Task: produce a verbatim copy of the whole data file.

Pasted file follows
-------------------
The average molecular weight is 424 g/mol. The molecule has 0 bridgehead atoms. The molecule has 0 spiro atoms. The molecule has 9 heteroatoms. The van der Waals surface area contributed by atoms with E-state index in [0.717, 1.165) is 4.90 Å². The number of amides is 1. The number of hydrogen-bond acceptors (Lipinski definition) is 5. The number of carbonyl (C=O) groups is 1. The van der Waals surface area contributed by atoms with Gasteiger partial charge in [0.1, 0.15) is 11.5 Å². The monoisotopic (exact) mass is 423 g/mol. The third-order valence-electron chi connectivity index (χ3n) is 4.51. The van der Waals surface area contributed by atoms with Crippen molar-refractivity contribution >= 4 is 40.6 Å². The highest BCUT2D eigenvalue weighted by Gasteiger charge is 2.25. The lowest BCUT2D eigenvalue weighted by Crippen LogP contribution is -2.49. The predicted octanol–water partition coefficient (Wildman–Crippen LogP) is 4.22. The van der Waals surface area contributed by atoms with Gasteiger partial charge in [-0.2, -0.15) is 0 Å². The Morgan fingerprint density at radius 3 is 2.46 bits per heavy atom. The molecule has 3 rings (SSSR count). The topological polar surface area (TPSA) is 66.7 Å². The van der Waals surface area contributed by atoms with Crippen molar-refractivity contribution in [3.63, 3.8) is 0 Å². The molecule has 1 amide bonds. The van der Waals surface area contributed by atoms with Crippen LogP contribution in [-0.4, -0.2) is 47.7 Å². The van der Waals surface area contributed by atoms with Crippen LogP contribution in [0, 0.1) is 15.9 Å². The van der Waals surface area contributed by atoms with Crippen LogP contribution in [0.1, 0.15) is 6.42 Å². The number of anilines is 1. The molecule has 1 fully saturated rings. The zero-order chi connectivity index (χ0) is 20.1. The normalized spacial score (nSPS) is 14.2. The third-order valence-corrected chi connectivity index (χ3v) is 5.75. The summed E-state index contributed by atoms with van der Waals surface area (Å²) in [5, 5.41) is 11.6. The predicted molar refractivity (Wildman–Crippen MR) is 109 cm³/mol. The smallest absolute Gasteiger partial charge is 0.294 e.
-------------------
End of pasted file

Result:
The average molecular weight is 424 g/mol. The molecule has 0 bridgehead atoms. The molecule has 0 spiro atoms. The molecule has 9 heteroatoms. The van der Waals surface area contributed by atoms with E-state index in [0.717, 1.165) is 4.90 Å². The number of amides is 1. The number of hydrogen-bond acceptors (Lipinski definition) is 5. The number of carbonyl (C=O) groups is 1. The van der Waals surface area contributed by atoms with Gasteiger partial charge in [0.1, 0.15) is 11.5 Å². The monoisotopic (exact) mass is 423 g/mol. The third-order valence-electron chi connectivity index (χ3n) is 4.51. The van der Waals surface area contributed by atoms with Crippen molar-refractivity contribution >= 4 is 40.6 Å². The highest BCUT2D eigenvalue weighted by Gasteiger charge is 2.25. The lowest BCUT2D eigenvalue weighted by Crippen LogP contribution is -2.49. The predicted octanol–water partition coefficient (Wildman–Crippen LogP) is 4.22. The van der Waals surface area contributed by atoms with Gasteiger partial charge in [-0.2, -0.15) is 0 Å². The Morgan fingerprint density at radius 3 is 2.46 bits per heavy atom. The molecule has 3 rings (SSSR count). The topological polar surface area (TPSA) is 66.7 Å². The van der Waals surface area contributed by atoms with Crippen molar-refractivity contribution in [3.63, 3.8) is 0 Å². The molecule has 1 amide bonds. The van der Waals surface area contributed by atoms with Crippen LogP contribution in [-0.4, -0.2) is 47.7 Å². The van der Waals surface area contributed by atoms with Crippen LogP contribution in [0, 0.1) is 15.9 Å². The van der Waals surface area contributed by atoms with Crippen LogP contribution in [0.1, 0.15) is 6.42 Å². The number of anilines is 1. The molecule has 1 fully saturated rings. The zero-order chi connectivity index (χ0) is 20.1. The normalized spacial score (nSPS) is 14.2. The third-order valence-corrected chi connectivity index (χ3v) is 5.75. The summed E-state index contributed by atoms with van der Waals surface area (Å²) in [5, 5.41) is 11.6. The predicted molar refractivity (Wildman–Crippen MR) is 109 cm³/mol. The smallest absolute Gasteiger partial charge is 0.294 e.